Chinese authorities have punished 20 officials and former village leaders after the community in southern China engaged in mass protests over land disputes that drove out local officials.
The official Xinhua News Agency said late Monday that the former Communist Party chief of Wukan village in Guangdong province and the former head of the village committee were expelled from the ruling party and ordered to return nearly $45,000 in what it described as illegal gains.
Six other former village officials and a dozen higher-level officials were also punished, Xinhua said, but did not provide details.
Protests in Wukan last year flared into violence with villagers smashing a police station and cars. After key activists were detained in December, villagers drove out officials and barricaded themselves in for 10 days, holding boisterous rallies.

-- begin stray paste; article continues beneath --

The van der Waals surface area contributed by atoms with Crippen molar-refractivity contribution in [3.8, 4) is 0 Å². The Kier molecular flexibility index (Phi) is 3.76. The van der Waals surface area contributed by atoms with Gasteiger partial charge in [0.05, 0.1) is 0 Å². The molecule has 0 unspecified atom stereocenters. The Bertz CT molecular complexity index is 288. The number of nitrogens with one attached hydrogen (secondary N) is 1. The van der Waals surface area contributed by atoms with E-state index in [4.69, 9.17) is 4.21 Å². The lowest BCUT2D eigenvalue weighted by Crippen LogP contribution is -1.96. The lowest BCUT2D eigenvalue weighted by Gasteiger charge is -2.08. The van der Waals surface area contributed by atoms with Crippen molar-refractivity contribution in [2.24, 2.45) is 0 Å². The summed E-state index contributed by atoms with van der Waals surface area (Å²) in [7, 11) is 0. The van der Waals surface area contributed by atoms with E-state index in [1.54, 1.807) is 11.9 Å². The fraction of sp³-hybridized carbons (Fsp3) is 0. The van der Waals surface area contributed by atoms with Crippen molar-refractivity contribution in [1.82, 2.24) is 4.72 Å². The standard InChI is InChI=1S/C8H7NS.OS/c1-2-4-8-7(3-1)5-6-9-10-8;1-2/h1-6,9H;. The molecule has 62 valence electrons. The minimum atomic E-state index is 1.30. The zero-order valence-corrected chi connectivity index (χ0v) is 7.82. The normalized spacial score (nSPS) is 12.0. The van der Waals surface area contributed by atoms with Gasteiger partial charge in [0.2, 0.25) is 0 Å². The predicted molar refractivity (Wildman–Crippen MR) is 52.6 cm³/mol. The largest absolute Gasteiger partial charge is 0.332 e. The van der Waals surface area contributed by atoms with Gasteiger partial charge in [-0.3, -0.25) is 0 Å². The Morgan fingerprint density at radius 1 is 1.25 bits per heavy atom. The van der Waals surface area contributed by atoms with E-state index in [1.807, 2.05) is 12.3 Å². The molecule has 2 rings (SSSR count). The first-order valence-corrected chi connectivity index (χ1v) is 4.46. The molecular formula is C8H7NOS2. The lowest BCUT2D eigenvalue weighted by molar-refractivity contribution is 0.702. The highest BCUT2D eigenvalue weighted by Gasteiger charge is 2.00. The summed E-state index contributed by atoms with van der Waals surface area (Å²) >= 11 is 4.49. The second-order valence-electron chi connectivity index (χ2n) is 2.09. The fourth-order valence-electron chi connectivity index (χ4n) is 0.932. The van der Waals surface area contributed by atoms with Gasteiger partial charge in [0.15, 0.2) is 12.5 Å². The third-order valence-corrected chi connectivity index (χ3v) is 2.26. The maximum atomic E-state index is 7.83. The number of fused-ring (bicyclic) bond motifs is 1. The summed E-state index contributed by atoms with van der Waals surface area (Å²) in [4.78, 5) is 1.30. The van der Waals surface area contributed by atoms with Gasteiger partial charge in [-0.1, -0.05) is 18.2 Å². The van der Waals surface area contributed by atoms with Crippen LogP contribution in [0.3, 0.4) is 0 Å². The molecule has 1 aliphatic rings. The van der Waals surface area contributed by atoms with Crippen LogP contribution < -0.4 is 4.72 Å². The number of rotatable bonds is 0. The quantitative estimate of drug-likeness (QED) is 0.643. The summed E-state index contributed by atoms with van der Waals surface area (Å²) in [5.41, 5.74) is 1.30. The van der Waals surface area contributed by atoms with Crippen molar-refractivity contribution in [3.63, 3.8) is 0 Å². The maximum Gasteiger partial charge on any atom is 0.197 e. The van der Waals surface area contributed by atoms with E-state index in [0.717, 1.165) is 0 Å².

The protests ended after provincial officials intervened and ceded to some demands.
Xinhua said authorities found that the village's former officials had been involved in illegal transfers of land use rights, embezzling property that was collectively owned, accepting bribes and rigging village elections.
In March, two of the protest leaders were elected to run the village in a much-watched election that reformers hoped would promote democracy as a way to settle many of the myriad disputes besetting China.
Many experts, however, said it's far too soon to say if political leaders will summon the will to replicate Wukan's experience elsewhere.